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Tax Compliance of Small Business in Transition Economies: Lessons from Bulgaria

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Abstract

This paper studies the challenges of raising tax compliance in the small business sector in transition economies, drawing from the experience of Bulgaria. It identifies the elements of tax design and enforcement that discriminate against the small business and drive non-compliance. It argues that these drivers are related mainly to the disproportionate tax burden of compulsory social insurance contributions and income taxation of sole proprietors, as well as to the higher compliance costs faced by the small business in Bulgaria. In this framework it studies Bulgarian experience with two presumptive taxes - the patent tax and the minimum insurance income thresholds - and discusses the opportunities and costs of their optimization.

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File URL: http://icepp.gsu.edu/sites/default/files/documents/icepp/wp/ispwp0510.pdf
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Bibliographic Info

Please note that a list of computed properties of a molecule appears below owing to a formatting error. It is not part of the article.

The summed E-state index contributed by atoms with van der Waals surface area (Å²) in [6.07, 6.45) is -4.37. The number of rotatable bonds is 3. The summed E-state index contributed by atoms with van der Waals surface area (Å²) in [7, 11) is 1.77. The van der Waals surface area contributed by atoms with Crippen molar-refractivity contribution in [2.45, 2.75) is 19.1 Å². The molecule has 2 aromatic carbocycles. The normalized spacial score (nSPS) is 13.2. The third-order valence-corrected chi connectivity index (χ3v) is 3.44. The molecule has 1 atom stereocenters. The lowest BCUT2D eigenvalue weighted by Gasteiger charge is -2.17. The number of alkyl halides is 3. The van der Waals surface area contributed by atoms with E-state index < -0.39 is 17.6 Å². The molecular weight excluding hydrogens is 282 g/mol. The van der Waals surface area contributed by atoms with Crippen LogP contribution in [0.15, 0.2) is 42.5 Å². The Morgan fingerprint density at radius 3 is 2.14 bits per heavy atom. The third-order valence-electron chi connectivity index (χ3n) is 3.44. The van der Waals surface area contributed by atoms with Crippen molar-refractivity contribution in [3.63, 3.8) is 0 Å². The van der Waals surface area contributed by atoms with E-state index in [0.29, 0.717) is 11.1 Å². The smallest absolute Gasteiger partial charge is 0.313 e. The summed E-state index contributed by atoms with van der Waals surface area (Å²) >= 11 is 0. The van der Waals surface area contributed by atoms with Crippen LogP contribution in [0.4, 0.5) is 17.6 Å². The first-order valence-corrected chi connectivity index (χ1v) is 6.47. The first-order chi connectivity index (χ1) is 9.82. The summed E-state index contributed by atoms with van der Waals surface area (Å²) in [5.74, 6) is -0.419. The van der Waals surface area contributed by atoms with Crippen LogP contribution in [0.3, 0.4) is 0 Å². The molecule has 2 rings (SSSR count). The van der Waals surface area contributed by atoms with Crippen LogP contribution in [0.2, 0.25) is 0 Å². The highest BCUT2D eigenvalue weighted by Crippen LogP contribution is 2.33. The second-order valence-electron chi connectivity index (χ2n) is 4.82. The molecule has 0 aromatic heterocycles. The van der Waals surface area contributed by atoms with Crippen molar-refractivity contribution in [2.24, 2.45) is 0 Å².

Paper provided by International Center for Public Policy, Andrew Young School of Policy Studies, Georgia State University in its series International Center for Public Policy Working Paper Series, at AYSPS, GSU with number paper0510.

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Length: 50 pages
Date of creation: 01 Mar 2005
Date of revision:
Handle: RePEc:ays:ispwps:paper0510

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Keywords: tax compliance; transition economies; Bulgaria;

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Cited by:
  1. Konstantin Pashev, 2005. "Tax Corruption Drivers and Deterrents: Lessons from Bulgaria," Economic Thought journal, Bulgarian Academy of Sciences - Economic Research Institute, issue 7, pages 130-155.
  2. Chiumya, Chiza, 2007. "The Parallel Economy in Malawi: Size, Effect on Tax Revenue and Policy Options," MPRA Paper 9860, University Library of Munich, Germany.
  3. Chiumya, Chiza, 2006. "Counteracting Tax Evasion In Malawi: An Analysis Of The Methods And A Quest For Improvement," MPRA Paper 9892, University Library of Munich, Germany.
  4. Konstantin Pashev, 2006. "VAT Frauds and the Challenges to Bulgarian Tax Policy and Administration in Enlarged Europe," Economic Thought journal, Bulgarian Academy of Sciences - Economic Research Institute, issue 1, pages 57-80.

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